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Land Reforms
Productivity in agriculture is dependent on two factors- technological and institutional. Technological factors such as use of improved ploughs, tractors, improved seeds, fertilisers, irrigation and other modern agricultural inputs and methods help in raising productivity even if no land reforms are introduced. Institutional factors like existence of feudal relations, small size of farms,fragmentation, high rents, insecurity of tenancy rights etc. discourage farmers to raise production. Hence the need arose for institutional changes in the form of land reforms to increase agricultural productivity in India.

Land Tenure System In Pre-independent India
Land tenure refers to system of land ownership and management. During pre-independence period the land tenure system in India was divided into three:

Zamindari System Or Landlord-Tenant
This system was introduced by Lord Cornwallis in 1793. In this system the landlord (known as Zamindar) is just the provider of land and the tenant provides all management of labour. The landlord is responsible for collecting the rent from farmers and paying it to State. Thus the Zamindar acts as intermediary between the cultivator and the State. The amount of land revenue payable to the government is fixed either permanently, known as permanent settlement, or temporarily known as temporary settlement for a period of 20 to 40 years after which the amount of land revenue payable could be revised. Permanent settlement prevailed in Bengal. Bihar, Orissa and in some parts of Assam and Madras. Temporary settlement prevailed in Uttar Pradesh, Punjab, Rajasthan and Madhya Pradesh.
This system prevailed over about 40 percent of the land during British rule. Since independence it has ceased to exist in its old form.

Mahalwari System or Communal System
This system was introduced by William Bentick in Agra and Oudh and later on in Punjab and Madhya Pradesh. Under this system land is under the joint ownership of the entire village community. The villagers jointly and individually are responsible for the payment of land revenue to the government.

Ryotwari System or Owner-Cultivator System
This system was initially introduced in Tamilnadu and later on in Maharashtra. Gujarat, Assam, Coorg and East Punjab. Under this system the cultivator (or individual ryot) takes the land from the government and pays the land revenue directly to it. Therefore, no intermediary exists between the cultivator and the State as under the right to sell, transfer or lease the land and cannot be evicted from the land as long as he pays the land revenue. Those rights are not given to cultivators under the zamindari system.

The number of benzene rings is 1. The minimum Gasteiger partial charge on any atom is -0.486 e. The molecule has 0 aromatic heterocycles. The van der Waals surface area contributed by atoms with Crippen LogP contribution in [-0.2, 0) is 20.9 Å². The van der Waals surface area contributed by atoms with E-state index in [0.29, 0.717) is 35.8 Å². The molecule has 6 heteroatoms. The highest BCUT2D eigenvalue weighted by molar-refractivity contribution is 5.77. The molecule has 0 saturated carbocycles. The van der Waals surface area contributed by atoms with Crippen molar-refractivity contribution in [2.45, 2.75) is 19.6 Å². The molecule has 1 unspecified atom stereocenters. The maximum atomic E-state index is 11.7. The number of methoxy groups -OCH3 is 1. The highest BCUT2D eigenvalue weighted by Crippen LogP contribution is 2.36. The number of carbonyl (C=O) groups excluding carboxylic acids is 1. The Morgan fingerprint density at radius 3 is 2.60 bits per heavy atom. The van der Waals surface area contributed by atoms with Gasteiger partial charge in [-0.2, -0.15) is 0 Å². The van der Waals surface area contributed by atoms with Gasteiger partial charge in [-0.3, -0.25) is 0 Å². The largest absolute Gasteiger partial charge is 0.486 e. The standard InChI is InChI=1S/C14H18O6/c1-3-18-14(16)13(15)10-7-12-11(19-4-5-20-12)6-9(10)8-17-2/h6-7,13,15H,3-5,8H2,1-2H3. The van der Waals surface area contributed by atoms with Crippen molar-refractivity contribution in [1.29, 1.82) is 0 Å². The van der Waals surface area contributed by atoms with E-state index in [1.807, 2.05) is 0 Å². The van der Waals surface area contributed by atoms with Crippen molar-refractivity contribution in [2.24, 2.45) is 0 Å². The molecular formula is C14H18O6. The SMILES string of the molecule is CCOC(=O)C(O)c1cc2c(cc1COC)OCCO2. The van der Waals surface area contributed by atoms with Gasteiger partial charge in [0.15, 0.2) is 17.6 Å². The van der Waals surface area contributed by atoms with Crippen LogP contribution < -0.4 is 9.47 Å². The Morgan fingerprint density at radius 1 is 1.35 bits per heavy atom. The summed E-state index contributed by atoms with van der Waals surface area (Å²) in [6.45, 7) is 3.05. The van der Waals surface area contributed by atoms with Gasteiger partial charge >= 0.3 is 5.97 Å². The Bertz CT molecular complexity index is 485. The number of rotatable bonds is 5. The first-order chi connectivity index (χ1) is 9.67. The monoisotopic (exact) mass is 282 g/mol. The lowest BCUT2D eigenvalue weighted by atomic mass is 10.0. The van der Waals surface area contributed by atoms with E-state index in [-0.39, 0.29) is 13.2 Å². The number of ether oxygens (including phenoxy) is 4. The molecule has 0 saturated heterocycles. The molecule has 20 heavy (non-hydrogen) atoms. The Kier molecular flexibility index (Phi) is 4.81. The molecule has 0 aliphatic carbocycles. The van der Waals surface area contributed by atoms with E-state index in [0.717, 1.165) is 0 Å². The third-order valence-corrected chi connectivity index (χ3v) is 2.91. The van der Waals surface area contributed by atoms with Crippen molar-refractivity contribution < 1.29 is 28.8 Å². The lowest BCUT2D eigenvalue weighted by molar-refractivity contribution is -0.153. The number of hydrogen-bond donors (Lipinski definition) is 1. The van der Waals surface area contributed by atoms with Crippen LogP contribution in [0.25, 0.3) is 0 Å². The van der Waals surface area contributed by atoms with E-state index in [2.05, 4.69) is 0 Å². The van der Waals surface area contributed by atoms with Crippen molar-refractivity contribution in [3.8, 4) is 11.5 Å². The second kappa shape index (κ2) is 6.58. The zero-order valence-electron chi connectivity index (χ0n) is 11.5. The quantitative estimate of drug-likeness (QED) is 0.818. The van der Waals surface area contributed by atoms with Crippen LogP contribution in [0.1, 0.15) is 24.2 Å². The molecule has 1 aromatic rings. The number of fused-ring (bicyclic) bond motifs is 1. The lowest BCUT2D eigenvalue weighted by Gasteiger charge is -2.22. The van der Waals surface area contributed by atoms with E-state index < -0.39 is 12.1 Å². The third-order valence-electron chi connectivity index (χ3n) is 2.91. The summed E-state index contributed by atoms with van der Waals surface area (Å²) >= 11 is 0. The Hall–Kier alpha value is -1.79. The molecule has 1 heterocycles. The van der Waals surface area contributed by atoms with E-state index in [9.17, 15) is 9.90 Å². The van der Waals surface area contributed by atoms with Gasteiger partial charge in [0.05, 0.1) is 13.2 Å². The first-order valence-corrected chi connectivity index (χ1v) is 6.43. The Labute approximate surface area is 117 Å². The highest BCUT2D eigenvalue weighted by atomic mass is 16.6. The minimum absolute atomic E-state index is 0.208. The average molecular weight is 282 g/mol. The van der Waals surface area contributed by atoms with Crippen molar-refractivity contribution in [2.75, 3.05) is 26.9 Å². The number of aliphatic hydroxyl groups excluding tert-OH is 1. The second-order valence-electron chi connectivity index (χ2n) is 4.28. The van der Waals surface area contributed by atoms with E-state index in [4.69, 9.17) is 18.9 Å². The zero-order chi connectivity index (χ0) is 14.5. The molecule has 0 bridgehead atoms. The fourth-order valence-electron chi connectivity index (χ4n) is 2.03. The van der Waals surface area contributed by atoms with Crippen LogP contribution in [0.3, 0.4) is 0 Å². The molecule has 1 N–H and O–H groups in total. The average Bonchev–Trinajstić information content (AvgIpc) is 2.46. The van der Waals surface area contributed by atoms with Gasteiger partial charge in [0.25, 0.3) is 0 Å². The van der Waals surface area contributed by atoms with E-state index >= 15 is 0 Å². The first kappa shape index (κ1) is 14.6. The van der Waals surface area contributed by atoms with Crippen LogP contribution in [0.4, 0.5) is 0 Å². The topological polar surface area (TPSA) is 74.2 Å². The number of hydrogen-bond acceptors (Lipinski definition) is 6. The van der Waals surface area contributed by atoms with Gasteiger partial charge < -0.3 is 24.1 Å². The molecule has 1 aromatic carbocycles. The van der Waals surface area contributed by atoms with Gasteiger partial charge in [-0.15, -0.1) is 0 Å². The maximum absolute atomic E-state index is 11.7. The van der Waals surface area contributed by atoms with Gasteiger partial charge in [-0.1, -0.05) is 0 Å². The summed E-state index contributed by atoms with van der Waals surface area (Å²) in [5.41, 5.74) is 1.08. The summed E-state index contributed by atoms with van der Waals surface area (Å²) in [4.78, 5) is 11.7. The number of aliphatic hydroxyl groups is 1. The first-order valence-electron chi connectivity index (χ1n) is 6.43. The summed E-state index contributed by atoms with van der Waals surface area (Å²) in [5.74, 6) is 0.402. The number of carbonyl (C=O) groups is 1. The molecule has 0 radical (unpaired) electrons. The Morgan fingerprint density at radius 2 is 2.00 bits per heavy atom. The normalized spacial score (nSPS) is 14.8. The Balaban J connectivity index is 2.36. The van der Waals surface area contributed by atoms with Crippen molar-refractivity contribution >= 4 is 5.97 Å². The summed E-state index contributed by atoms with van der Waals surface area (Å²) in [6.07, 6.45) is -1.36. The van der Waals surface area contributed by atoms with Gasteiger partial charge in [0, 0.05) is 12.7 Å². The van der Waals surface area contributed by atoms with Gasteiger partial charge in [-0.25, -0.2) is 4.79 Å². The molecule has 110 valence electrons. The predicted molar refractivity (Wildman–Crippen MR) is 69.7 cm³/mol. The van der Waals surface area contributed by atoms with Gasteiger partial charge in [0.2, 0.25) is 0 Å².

Objectives Of Land Reforms
All the Three types of tenure system described above encouraged the practice of cultivation by tenants which led to their exploitation in a number of ways. It was mainly to stop this exploitation of actual tillers and pass on ownership of land to them that land reforms were introduced in post-independence period in India.
The land reforms policy adopted aimed at redistributing ownership holding from the view point of social justice, and reorganising the operational holdings from the view point of optimum utilisation of land. Besides this, there is the problem of conditions of tenancy, i.e. the rights and conditions of holding land. The entire concept of land reforms aims at abolition of intermediaries and bringing the actual tiller in direct contact with the State.

Reform Measures Initiated
Measures adopted, since independence, to achieve land reforms are:
(i) Abolition of intermediaries.
(ii) Tenancy reforms like regulation of rent, security of tenure for tenants and confirming ownership rights on them.
(iii) Ceiling on land holdings and distribution of surplus land.
(iv) Consolidation of holdings.
(v) Cooperative farming.
(vi) Updating and maintenance of land records.
 

Abolition of Intermediaries
Intermediaries were completely abolished by the end of First Plan excepting a few isolated pockets where intermediary tenures still exist. By the abolition of intermediaries around 173 million acres of land has been acquired from them and about 2 crore tenants have been brought into direct contact with the State.

Tenancy Reforms
As regards tenancy reform measure, legislative provisions have been made in many States providing for conferment of ownership rights to acquire ownership rights on payment of a reasonable compensation to the landlords. Even in states, which still do not provide for conferment of ownership rights on tenants, sub-tenants and share-croppers, provision for security of tenure have been made.
For the reform of tenancy, guidelines followed in the five year plans are:
(i) rent should not exceed 1/5 to 1/4 of the gross produce:
(ii) tenants should be accorded permanent rights in the land they cultivate subject to a limited right of resumption to be granted to the land owner. and